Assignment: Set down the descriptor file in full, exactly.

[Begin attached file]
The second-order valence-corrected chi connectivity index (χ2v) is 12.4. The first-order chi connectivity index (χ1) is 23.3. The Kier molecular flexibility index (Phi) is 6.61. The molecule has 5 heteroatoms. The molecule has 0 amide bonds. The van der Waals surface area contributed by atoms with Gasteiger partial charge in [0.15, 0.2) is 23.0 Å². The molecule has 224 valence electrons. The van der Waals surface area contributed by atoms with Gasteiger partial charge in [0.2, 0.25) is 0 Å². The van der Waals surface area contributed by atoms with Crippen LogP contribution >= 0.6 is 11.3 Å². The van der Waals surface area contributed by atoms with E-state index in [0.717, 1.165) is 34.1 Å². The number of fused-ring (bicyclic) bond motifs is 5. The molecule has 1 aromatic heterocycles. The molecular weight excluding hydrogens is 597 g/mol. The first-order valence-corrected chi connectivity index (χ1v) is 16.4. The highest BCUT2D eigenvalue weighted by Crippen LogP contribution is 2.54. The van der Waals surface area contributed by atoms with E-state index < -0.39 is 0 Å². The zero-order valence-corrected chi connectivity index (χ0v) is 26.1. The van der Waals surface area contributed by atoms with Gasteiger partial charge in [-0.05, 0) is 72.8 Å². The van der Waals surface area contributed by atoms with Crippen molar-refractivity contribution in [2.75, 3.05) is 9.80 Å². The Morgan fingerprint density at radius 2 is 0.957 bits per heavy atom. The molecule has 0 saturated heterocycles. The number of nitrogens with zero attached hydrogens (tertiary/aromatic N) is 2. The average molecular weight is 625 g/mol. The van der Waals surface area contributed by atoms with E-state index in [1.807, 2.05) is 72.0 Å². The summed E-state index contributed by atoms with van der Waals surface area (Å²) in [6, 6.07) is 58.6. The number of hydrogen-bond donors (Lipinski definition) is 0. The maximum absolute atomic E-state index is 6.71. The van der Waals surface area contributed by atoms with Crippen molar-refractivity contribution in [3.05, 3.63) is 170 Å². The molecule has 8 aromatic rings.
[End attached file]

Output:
The second-order valence-corrected chi connectivity index (χ2v) is 12.4. The first-order chi connectivity index (χ1) is 23.3. The Kier molecular flexibility index (Phi) is 6.61. The molecule has 5 heteroatoms. The molecule has 0 amide bonds. The van der Waals surface area contributed by atoms with Gasteiger partial charge in [0.15, 0.2) is 23.0 Å². The molecule has 224 valence electrons. The van der Waals surface area contributed by atoms with Gasteiger partial charge in [0.2, 0.25) is 0 Å². The van der Waals surface area contributed by atoms with Crippen LogP contribution >= 0.6 is 11.3 Å². The van der Waals surface area contributed by atoms with E-state index in [0.717, 1.165) is 34.1 Å². The number of fused-ring (bicyclic) bond motifs is 5. The molecule has 1 aromatic heterocycles. The molecular weight excluding hydrogens is 597 g/mol. The first-order valence-corrected chi connectivity index (χ1v) is 16.4. The highest BCUT2D eigenvalue weighted by Crippen LogP contribution is 2.54. The van der Waals surface area contributed by atoms with E-state index < -0.39 is 0 Å². The zero-order valence-corrected chi connectivity index (χ0v) is 26.1. The van der Waals surface area contributed by atoms with Gasteiger partial charge in [-0.05, 0) is 72.8 Å². The van der Waals surface area contributed by atoms with Crippen molar-refractivity contribution in [2.75, 3.05) is 9.80 Å². The Morgan fingerprint density at radius 2 is 0.957 bits per heavy atom. The molecule has 0 saturated heterocycles. The number of nitrogens with zero attached hydrogens (tertiary/aromatic N) is 2. The average molecular weight is 625 g/mol. The van der Waals surface area contributed by atoms with E-state index in [1.807, 2.05) is 72.0 Å². The summed E-state index contributed by atoms with van der Waals surface area (Å²) in [6, 6.07) is 58.6. The number of hydrogen-bond donors (Lipinski definition) is 0. The maximum absolute atomic E-state index is 6.71. The van der Waals surface area contributed by atoms with Crippen molar-refractivity contribution in [3.05, 3.63) is 170 Å². The molecule has 8 aromatic rings.